Lopez, US Patent Application Publication 20080271390 discloses an apparatus for refacing an existing staircase. The apparatus includes a replacement tread, a nosing on the front end of the replacement tread, and a replacement riser attached to the nosing and extending from the bottom side of the replacement tread near the front end of the tread. The nosing of the old tread is removed and the apparatus is then placed directly over the old tread. Having the replacement tread and replacement riser formed as an integral member makes the apparatus bulky to transport and handle. Installation on uneven floors can be difficult.

Defahr et al., US Patent Application Publication 20070028534 discloses a stair system in which an original staircase construction is finished with hardwood floor material to form the finished appearance of the stairs. A finishing tread preassembled from strips of wood is placed over lumber of the staircase. The lumber has a conventional rectangular cross-section. The tread has a nosing member that attaches to and covers the front face of the front-most strip. The nosing member covers the front flat face of the lumber tread. A replacement riser is attached to and bears directly against the original riser and is spaced horizontally away from the lower end of the nosing member. Although the Defahr pre-assembled tread could be used for refacing, the pre-fabricated tread is intended to be placed over treads having a rectangular cross section.

Thus there is a need for an improved refaced staircase.

BRIEF SUMMARY OF THE DISCLOSURE

Disclosed is an improved method of renovating or refacing an old staircase and the refaced staircase that results thereby. The method does not require removing the old staircase, does not require skilled labor and could even be successfully carried out by “do-it-yourselfers”, and can keep the staircase in compliance with building codes. The component parts are easy to transport, handle, and install.

The method of refacing a staircase having an existing tread with a nosing overhanging an existing riser, the nosing having a curved or bullnose front end portion includes the steps of:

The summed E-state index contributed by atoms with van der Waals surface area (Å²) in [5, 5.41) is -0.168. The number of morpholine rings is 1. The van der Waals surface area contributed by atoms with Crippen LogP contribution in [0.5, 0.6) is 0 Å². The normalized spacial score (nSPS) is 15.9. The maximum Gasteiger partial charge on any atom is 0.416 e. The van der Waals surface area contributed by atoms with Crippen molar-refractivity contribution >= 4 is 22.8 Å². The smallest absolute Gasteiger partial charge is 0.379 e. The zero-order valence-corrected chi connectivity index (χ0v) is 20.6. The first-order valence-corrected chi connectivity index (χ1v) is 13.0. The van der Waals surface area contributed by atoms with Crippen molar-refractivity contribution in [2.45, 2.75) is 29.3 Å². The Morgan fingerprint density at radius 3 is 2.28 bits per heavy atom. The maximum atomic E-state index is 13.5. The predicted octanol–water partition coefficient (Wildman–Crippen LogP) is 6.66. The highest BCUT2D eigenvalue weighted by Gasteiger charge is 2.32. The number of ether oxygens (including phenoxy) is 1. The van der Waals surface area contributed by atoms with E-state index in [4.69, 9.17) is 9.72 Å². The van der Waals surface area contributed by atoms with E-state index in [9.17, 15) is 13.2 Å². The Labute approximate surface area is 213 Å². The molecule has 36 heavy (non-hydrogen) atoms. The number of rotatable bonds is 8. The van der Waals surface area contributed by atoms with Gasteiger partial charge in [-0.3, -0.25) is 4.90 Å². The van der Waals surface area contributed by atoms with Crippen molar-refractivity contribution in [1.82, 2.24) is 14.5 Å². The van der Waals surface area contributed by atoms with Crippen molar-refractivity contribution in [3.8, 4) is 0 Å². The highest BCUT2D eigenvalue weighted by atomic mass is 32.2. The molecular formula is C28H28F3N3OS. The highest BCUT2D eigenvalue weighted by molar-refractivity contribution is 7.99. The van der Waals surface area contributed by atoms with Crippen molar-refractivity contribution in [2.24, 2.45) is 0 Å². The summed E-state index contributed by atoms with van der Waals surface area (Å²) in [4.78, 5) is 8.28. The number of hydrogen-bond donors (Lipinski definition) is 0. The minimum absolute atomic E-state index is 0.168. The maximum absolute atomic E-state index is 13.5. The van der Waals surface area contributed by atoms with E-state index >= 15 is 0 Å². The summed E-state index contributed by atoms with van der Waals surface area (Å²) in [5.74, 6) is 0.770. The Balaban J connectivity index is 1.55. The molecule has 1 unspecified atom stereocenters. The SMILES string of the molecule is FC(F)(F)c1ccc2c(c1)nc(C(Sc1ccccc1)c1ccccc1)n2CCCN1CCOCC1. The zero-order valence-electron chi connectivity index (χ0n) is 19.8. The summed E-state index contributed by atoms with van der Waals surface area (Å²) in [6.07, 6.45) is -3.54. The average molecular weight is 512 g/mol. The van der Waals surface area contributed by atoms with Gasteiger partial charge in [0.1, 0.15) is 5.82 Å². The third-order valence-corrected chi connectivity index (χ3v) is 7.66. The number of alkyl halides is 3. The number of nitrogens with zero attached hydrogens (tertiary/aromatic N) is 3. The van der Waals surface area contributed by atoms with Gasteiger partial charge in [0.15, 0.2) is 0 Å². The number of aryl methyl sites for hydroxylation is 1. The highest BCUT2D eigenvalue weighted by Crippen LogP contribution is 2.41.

(a) attaching a replacement tread over the existing tread of the staircase, the replacement tread having a nosing that overhangs the nosing of the existing tread; and

(b) attaching a replacement riser adjacent the existing riser extending above the existing tread, the replacement riser having an upper end facing the existing tread, the replacement riser and the original tread defining a seam between them,

wherein when the replacement riser and replacement tread are attached, the nosing of the replacement tread extends downwardly past the original tread to at least the seam between the replacement riser and the original tread.

The replacement riser, in possible embodiments, is flush with the front end of the original tread.

The replacement tread preferably overhangs the existing, original tread the same distance that the original tread overhangs the original riser.

The replacement riser extends from the replacement tread and preferably has the same thickness (typically three-quarters of an inch) as the tread overhang at the top of the replacement riser. The installed replacement riser is then flush with the overhanging tread. Repeat for each step, preferably working from the bottom of the stairs and up the stairs to the upper landing floor. Finish by installing a replacement tread on the upper landing floor.